Washington’s red line, however, lays bare another issue: Should the executive branch have carte blanche to commit the country to military action? Secretary of State Hilliary Clinton Monday appeared to suggest so. She declared, in public remarks in Prague, that the Syrian government’s use of its chemical arsenal would be a “red line” for Washington to act.* Or is it time for Congress to make its own evaluation before the country again turns to the gun?

Let’s first recall how the red lines emerged (one literally) and why the line issued against Syria is now most concerning.

Why ‘peace’ was catchphrase in presidential debate

Foreign policy attempted to take center stage at the presidential debate Monday evening but failed resoundingly. For the candidates agreed to agree on a number of key issues — the timeline for ending America’s longest war, support for Israel, and the importance of diplomacy and sanctions in Iran. Nation-building at home trumped nation-building abroad, and small business won as many mentions from the nominees as the death of Osama bin Laden. It was no accident that the contenders talked about teachers more than Libya.

What both President Barack Obama and his GOP challenger Mitt Romney made clear to a nation exhausted by one decade of two bloody wars: The era of big military interventions is over. Romney, who earlier in the campaign sounded poised to embrace a more activist foreign policy, embraced a loudly centrist worldview that eschewed saber-rattling in favor of promoting entrepreneurship and civil society.

“Peaceful” was the night’s catchphrase for Romney, who told the president, “we can’t kill our way out of this mess.” This key word is likely to resonate with the women voters his campaign now sees as both critical to victory and open to his more centrist message.

Obama, Romney missing the point on Libya

President Barack Obama and Governor Mitt Romney in Monday’s foreign policy debate are again likely to examine the administration’s handling of an Islamic militia’s murderous attack on the U.S. consulate in Benghazi, Libya, and its significance for U.S. policy in the Middle East.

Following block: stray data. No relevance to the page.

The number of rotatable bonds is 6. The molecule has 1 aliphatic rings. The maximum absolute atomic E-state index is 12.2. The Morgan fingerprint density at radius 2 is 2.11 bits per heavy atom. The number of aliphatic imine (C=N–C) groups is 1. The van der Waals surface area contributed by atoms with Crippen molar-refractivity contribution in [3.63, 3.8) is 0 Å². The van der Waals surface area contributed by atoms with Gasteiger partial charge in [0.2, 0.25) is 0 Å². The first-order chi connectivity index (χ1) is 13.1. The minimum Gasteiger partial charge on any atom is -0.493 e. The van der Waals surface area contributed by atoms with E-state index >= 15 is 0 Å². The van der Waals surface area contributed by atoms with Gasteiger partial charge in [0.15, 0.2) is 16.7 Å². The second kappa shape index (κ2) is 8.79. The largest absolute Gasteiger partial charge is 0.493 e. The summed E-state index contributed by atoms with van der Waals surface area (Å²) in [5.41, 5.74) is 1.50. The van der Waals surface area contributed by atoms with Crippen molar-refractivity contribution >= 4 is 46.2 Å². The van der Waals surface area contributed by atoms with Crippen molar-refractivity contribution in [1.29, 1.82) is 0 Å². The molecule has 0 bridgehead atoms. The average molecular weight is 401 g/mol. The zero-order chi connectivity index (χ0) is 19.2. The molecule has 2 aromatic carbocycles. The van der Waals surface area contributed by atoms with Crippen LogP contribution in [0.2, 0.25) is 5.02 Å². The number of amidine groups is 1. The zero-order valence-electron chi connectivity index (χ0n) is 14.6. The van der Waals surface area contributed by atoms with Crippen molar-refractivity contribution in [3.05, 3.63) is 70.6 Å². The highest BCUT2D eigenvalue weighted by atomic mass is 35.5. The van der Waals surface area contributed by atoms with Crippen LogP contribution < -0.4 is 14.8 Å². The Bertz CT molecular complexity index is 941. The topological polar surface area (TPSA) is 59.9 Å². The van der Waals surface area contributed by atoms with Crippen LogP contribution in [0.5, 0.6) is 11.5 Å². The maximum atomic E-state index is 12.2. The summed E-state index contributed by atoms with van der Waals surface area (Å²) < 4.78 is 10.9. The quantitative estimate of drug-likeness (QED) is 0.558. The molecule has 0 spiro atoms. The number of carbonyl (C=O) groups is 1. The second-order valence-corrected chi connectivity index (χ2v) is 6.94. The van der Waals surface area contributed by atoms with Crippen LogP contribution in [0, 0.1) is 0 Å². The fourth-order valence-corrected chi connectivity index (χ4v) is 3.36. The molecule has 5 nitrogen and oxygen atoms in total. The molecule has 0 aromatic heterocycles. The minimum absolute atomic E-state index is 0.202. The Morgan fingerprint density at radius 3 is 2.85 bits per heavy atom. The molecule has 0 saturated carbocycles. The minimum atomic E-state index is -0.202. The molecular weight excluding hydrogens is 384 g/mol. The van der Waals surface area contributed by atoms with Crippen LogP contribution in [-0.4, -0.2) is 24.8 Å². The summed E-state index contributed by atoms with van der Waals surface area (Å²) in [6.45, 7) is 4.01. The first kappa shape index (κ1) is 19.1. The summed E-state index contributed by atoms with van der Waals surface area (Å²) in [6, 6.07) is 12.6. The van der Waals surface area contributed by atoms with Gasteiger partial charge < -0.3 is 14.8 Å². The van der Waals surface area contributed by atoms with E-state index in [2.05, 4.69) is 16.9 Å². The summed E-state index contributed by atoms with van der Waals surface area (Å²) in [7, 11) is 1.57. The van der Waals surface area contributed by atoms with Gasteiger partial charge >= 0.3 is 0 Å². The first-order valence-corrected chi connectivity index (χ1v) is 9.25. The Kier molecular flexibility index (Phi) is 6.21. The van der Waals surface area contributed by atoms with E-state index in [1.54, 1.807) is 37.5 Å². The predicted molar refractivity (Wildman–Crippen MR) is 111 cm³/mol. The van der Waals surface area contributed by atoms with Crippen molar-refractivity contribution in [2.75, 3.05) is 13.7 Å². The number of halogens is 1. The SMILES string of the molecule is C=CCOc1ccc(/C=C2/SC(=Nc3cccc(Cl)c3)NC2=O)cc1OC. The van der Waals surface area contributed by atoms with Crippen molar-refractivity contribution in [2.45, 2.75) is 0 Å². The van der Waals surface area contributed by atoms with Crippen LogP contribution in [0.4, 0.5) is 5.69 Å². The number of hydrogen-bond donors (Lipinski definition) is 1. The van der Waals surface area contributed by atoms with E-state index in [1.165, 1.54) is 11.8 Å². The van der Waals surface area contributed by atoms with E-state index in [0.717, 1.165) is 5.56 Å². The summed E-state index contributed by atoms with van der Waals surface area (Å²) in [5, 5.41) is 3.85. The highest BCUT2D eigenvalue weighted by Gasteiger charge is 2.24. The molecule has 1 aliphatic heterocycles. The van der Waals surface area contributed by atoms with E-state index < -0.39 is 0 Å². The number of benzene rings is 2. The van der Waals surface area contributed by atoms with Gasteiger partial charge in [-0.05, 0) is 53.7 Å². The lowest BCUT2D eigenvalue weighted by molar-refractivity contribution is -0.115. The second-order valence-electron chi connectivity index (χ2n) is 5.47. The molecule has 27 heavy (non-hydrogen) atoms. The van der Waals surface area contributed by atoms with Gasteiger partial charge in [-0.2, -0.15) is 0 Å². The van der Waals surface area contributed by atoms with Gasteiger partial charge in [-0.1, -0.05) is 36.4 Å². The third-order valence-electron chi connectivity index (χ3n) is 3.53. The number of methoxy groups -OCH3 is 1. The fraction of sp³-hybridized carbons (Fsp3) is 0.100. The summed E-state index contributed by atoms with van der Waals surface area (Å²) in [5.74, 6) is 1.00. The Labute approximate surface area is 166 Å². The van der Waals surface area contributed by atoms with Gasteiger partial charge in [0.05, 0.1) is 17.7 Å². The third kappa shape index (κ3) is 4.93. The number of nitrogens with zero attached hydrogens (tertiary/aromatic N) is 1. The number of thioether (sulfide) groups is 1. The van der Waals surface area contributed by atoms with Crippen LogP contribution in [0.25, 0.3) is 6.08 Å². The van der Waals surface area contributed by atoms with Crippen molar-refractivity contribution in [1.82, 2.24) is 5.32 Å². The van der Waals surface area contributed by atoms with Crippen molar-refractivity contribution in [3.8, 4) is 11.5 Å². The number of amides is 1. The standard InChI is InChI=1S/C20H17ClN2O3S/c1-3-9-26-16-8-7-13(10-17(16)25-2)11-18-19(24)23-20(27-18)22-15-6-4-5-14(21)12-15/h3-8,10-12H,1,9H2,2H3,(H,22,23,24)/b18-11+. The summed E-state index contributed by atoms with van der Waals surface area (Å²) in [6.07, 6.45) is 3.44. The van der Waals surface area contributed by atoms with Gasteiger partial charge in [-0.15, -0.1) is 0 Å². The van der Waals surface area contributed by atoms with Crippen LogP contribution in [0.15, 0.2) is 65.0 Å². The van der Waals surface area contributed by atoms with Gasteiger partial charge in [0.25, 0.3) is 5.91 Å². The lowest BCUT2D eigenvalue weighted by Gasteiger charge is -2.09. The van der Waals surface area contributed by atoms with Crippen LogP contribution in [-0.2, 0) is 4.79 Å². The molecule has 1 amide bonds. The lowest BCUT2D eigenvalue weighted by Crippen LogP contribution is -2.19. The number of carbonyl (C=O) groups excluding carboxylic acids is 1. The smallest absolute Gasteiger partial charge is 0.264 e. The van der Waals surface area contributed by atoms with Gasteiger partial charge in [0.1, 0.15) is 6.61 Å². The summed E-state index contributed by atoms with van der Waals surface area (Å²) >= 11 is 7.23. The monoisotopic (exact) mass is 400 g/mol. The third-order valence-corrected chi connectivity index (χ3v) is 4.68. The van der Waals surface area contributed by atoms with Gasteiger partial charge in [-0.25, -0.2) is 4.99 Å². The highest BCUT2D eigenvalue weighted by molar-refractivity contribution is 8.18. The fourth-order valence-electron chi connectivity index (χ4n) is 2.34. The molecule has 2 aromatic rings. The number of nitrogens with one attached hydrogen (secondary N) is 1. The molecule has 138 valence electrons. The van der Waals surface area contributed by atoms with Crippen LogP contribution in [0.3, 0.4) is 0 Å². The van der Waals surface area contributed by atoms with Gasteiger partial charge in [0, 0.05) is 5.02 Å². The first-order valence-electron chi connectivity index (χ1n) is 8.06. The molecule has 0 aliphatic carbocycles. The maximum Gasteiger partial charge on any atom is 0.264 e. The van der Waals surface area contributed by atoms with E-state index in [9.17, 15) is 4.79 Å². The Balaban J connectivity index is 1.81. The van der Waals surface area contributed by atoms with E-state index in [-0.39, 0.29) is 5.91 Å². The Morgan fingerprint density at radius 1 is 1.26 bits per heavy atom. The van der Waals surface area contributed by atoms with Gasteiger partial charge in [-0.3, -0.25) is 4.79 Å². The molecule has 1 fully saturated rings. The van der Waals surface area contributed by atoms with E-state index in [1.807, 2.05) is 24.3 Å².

Unfortunately, they may again miss the crucial question raised by the murder of Ambassador Chris Stevens and three other Americans: Why is Libya at the mercy of hundreds of lawless militias and without a functioning state one year after U.S. and NATO support enabled rebels to overthrow dictator Muammar Ghadaffi?

What both presidential nominees fail to see is that the United States and its allies went beyond their (and the U.N.’s) declared objective of protecting civilian areas under threat of attack to promoting rapid and violent regime change. This left the country in the hands of a fledgling rebel political leadership, which has tenuous control over the country’s militia groups.

Romney’s big chance with Jewish voters

Republican presidential nominee Mitt Romney at the Monday foreign policy debate, should play to the Jewish TV audience like he was the star of a Borscht Belt revue.

Romney has a tempting assortment of issues he can tap to frame President Barack Obama as a leader whose policies are perilous for Israel. He can use the Israeli-Palestinian conflict, Iran, Egypt and even Syria to make a case that Obama’s policies are wrong for the Jewish state.

Given the tenuous state of relations between Israel and the United States, it’s surprising that, according to a recent American Jewish Committee survey of Jewish opinion, 61 percent approve of Obama’s handling of U.S.-Israeli relations, while 39 percent disapprove. Those are numbers Romney needs to change Monday night.